PPI rises in January

March 19, 2004

The Producer Price Index for Finished Goods advanced 0.6 percent in January, seasonally adjusted. This increase followed a 0.2-percent gain in December and a 0.2-percent decline in November.

Percent change from 12 months ago, Producer Price Index for Finished Goods, not seasonally adjusted, January 1995-January 2004
[Chart data—TXT]

Among finished goods, the index for finished energy goods jumped 4.7 percent in January, following a 1.6-percent advance in the previous month. Excluding prices for gasoline, the finished goods index rose 0.2 percent in January.

Prices for finished goods other than foods and energy increased 0.3 percent, after edging down 0.1 percent in the preceding month. By contrast, the finished consumer foods index dropped 1.4 percent in January, after inching up 0.1 percent a month earlier.

From January 2003 to January 2004, finished goods prices rose 3.3 percent, as shown in the chart. During the same period, the indexes for finished energy goods, finished consumer foods, and finished goods other than foods and energy moved up 11.4, 4.2, and 0.9 percent, respectively.

These data are from the BLS Producer Price Index program. Find out more in "Producer Price Indexes -- January 2004" (PDF) (TXT), news release USDL 04-436. All producer price indexes are routinely subject to revision once, 4 months after original publication, to reflect the availability of late reports and corrections by respondents. Note: Producer Price Index data for January 2004 were released on March 18, 2004; the January data were originally scheduled for release on February 19, 2004. The delay was caused by unexpected difficulties in the conversion of PPI data from the Standard Industrial Classification system to the North American Industry Classification System.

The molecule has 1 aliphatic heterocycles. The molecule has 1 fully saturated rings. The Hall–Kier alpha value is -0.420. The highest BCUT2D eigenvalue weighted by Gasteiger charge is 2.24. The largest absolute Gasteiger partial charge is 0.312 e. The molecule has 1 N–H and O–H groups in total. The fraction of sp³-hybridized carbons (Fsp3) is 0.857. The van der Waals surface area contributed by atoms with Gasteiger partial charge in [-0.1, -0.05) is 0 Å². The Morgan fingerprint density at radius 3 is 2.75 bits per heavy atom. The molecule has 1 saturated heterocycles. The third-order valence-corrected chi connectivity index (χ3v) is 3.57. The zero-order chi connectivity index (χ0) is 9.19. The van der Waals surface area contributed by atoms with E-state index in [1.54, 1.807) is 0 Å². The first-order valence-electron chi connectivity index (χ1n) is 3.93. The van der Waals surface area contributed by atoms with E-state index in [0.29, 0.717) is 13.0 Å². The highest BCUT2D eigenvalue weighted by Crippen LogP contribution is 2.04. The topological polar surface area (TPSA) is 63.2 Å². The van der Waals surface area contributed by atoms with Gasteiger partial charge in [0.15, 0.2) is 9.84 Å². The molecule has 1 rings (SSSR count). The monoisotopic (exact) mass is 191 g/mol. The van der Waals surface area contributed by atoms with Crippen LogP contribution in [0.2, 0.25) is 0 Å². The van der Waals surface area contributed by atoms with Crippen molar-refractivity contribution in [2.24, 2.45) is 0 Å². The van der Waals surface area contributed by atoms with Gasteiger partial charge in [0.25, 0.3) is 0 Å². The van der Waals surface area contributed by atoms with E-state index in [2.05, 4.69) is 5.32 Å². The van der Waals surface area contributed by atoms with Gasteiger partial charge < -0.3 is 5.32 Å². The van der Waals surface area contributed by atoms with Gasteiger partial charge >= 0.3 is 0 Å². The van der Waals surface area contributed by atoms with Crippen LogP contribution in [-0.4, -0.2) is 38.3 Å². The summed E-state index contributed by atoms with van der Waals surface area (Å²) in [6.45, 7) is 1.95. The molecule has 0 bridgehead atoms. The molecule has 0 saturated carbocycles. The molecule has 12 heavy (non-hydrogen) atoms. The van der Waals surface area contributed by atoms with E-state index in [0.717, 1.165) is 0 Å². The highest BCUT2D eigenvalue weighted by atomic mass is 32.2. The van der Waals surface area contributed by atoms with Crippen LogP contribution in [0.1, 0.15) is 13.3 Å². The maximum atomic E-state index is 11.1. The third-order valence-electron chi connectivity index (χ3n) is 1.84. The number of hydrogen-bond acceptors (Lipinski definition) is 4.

Bureau of Labor Statistics, U.S. Department of Labor, The Economics Daily, PPI rises in January on the Internet at http://www.bls.gov/opub/ted/2004/mar/wk3/art05.htm (visited September 28, 2016).


Recent editions of Spotlight on Statistics

  • A look at healthcare spending, employment, pay, benefits, and prices
    As one of the largest U.S. industries, healthcare is steadily growing to meet the needs of an increasing population with an increasing life expectancy. This Spotlight looks at how much people spend on healthcare, current and projected employment in the industry, employer-provided healthcare benefits, healthcare prices, and pay for workers in healthcare occupations.

  • Employment and Wages in Healthcare Occupations
    Healthcare occupations are a significant percentage of U.S. employment. Some of the largest and highest paying occupations are in healthcare. This Spotlight examines employment and wages for healthcare occupations.

  • Fifty years of looking at changes in peoples lives
    Longitudinal surveys help us understand long-term changes, such as how events that happened when a person was in high school affect labor market success as an adult.